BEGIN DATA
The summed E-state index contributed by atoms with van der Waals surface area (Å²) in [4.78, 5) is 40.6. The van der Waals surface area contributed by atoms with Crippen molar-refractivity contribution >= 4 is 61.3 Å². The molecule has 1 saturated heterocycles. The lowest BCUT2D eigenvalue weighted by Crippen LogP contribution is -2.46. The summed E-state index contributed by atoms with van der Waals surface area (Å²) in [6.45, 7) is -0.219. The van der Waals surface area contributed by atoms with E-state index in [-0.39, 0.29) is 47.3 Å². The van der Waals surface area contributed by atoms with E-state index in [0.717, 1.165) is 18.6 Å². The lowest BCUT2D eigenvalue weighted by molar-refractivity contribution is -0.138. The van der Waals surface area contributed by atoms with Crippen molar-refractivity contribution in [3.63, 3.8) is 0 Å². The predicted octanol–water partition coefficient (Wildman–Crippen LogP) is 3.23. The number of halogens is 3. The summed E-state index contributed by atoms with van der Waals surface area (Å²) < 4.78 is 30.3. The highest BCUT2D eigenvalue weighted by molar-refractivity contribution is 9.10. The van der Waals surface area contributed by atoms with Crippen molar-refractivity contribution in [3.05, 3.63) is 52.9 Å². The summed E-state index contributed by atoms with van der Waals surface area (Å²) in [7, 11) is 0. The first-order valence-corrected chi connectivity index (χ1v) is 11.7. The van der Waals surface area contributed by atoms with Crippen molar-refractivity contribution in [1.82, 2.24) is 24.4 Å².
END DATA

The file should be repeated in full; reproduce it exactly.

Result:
The summed E-state index contributed by atoms with van der Waals surface area (Å²) in [4.78, 5) is 40.6. The van der Waals surface area contributed by atoms with Crippen molar-refractivity contribution >= 4 is 61.3 Å². The molecule has 1 saturated heterocycles. The lowest BCUT2D eigenvalue weighted by Crippen LogP contribution is -2.46. The summed E-state index contributed by atoms with van der Waals surface area (Å²) in [6.45, 7) is -0.219. The van der Waals surface area contributed by atoms with E-state index in [-0.39, 0.29) is 47.3 Å². The van der Waals surface area contributed by atoms with E-state index in [0.717, 1.165) is 18.6 Å². The lowest BCUT2D eigenvalue weighted by molar-refractivity contribution is -0.138. The van der Waals surface area contributed by atoms with Crippen molar-refractivity contribution in [3.63, 3.8) is 0 Å². The predicted octanol–water partition coefficient (Wildman–Crippen LogP) is 3.23. The number of halogens is 3. The summed E-state index contributed by atoms with van der Waals surface area (Å²) < 4.78 is 30.3. The highest BCUT2D eigenvalue weighted by molar-refractivity contribution is 9.10. The van der Waals surface area contributed by atoms with Crippen molar-refractivity contribution in [3.05, 3.63) is 52.9 Å². The summed E-state index contributed by atoms with van der Waals surface area (Å²) in [7, 11) is 0. The first-order valence-corrected chi connectivity index (χ1v) is 11.7. The van der Waals surface area contributed by atoms with Crippen molar-refractivity contribution in [1.82, 2.24) is 24.4 Å².